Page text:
Kansas drops bill to cut gifted kids from special-ed status

? A bill that would have made changes to gifted education has been abandoned after an outcry.

In dropping the effort Tuesday to remove references of gifted children from the category of special education, Rep. Sue Boldra said the idea was not to eliminate gifted programs. The Wichita Eagle reports that the Hays Republican said her goal was to separate them from special education.

The bill had been introduced Monday in the House Committee on Education and was similar to one that gifted-education advocates fought last year. Concerns were raised that it could gut funding for gifted education and do away with protections that gifted students and their families have.

About 14,000 Kansas students are identified as intellectually gifted, meaning they’re approved to receive special-education services after assessments.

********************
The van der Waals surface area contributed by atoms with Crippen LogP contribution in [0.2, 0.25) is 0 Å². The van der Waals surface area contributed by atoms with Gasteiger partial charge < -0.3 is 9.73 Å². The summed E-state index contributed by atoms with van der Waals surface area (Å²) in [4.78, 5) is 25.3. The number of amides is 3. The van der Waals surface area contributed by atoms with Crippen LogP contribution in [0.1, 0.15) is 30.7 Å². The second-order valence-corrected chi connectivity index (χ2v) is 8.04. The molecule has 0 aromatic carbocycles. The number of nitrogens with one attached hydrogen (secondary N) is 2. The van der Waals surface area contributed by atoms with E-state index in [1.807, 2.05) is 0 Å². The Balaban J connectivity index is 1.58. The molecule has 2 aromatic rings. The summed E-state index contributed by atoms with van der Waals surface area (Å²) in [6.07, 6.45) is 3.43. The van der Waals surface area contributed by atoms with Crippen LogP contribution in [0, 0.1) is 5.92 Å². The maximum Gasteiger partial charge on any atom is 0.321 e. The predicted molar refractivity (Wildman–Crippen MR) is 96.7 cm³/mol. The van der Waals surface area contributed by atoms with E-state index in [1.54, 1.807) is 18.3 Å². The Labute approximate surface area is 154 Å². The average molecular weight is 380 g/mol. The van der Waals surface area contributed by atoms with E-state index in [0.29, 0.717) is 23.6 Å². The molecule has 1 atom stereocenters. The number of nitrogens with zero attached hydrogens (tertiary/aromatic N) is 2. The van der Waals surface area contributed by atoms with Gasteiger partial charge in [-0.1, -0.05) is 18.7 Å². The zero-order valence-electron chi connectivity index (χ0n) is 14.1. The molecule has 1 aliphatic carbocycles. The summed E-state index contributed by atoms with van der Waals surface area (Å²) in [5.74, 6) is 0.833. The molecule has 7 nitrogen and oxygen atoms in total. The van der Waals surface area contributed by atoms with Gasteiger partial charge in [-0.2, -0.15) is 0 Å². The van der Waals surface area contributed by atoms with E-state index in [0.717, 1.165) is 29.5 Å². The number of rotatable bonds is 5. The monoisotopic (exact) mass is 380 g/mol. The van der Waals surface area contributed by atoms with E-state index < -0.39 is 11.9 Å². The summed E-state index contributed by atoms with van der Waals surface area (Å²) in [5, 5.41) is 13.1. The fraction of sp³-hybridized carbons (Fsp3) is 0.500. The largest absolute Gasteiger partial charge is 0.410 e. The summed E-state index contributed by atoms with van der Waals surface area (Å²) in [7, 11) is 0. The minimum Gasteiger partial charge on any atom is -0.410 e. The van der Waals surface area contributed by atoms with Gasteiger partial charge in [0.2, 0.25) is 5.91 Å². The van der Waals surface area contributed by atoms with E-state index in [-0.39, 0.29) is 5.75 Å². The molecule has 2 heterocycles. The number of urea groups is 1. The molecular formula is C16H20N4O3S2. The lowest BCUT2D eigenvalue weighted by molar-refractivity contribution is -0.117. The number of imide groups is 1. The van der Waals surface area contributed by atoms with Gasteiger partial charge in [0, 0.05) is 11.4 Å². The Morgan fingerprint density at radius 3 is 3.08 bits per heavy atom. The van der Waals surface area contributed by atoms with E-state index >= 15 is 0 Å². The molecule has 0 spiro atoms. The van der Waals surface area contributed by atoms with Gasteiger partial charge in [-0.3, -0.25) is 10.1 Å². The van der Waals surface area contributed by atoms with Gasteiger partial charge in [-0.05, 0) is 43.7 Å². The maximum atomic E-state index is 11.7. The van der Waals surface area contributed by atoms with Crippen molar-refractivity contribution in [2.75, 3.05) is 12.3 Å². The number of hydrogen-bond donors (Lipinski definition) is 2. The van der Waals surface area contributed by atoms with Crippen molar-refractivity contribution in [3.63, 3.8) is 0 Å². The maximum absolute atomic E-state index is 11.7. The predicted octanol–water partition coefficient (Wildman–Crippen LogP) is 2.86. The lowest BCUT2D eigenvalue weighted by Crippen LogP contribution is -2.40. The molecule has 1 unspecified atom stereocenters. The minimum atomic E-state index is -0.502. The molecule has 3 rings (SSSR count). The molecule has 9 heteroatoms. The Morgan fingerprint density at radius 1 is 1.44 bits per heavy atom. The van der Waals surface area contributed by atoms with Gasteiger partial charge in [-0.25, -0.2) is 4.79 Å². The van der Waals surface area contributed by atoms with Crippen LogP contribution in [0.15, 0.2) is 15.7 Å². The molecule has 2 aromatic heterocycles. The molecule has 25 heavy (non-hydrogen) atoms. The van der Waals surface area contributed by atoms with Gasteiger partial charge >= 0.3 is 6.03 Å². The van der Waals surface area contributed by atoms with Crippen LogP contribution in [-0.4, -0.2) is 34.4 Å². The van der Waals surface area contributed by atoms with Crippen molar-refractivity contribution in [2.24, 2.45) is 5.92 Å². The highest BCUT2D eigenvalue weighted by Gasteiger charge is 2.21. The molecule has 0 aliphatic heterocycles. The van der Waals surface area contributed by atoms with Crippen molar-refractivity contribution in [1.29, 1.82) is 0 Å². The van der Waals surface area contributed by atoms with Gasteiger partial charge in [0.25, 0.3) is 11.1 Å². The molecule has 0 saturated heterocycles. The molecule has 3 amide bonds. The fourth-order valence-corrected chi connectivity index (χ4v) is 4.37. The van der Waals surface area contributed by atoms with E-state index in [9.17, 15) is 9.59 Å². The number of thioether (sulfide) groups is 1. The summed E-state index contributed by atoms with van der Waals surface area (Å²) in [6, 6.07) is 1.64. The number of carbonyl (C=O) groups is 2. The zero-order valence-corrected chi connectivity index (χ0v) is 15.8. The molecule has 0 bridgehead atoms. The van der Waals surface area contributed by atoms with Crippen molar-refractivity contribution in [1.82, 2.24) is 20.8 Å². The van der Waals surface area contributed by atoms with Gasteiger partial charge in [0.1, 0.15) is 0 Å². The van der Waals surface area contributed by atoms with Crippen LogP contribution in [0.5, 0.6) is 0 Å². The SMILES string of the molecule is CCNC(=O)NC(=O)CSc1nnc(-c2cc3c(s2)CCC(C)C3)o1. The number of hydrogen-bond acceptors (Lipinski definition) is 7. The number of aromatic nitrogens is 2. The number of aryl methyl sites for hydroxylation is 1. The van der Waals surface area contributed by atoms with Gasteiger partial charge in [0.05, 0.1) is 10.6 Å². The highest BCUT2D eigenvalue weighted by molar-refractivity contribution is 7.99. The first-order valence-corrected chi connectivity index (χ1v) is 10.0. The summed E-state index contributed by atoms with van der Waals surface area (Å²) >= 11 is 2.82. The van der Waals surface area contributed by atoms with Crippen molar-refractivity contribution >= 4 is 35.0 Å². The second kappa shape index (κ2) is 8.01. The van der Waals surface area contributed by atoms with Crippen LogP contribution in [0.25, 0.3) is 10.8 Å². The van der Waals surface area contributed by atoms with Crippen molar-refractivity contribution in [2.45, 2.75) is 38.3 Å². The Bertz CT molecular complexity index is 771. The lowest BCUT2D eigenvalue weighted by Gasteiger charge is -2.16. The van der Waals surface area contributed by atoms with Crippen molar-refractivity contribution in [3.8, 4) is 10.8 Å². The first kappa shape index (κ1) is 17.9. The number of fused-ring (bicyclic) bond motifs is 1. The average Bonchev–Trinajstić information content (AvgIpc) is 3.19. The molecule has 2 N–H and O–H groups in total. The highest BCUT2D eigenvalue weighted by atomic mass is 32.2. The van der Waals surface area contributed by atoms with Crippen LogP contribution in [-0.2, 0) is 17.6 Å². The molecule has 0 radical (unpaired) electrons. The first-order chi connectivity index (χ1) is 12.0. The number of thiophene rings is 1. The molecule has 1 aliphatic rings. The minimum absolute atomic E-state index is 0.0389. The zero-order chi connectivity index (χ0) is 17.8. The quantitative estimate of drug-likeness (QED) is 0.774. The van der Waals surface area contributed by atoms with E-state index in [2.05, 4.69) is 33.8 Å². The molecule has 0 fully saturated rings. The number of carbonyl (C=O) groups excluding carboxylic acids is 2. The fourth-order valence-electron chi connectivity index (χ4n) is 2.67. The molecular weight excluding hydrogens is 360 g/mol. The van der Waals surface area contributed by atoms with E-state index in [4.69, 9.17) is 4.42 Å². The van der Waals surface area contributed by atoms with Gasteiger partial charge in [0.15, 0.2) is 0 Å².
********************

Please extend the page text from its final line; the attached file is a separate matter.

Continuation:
“There’s this impression out there that gifted kids don’t need extra support because they’ll figure it out themselves,” said Charlene Randle, a Wichita mother whose high school son was identified as gifted in elementary school. “But it’s more than just giving a kid an accelerated curriculum. The problem with putting these children in a regular-ed classroom is they are held back from their potential because teachers cannot meet their needs.”

The development was welcome to parents and other advocates who spent hours urging lawmakers to reject the proposal.

“Obviously, I’m delighted,” said Kelly Reynolds, president of the Kansas Association for the Gifted, Talented and Creative, a nonprofit advocacy group. “Hopefully, our organization and other stakeholder organizations can look at the future of gifted education and make a determination of what’s going to be in the best interest of all students.”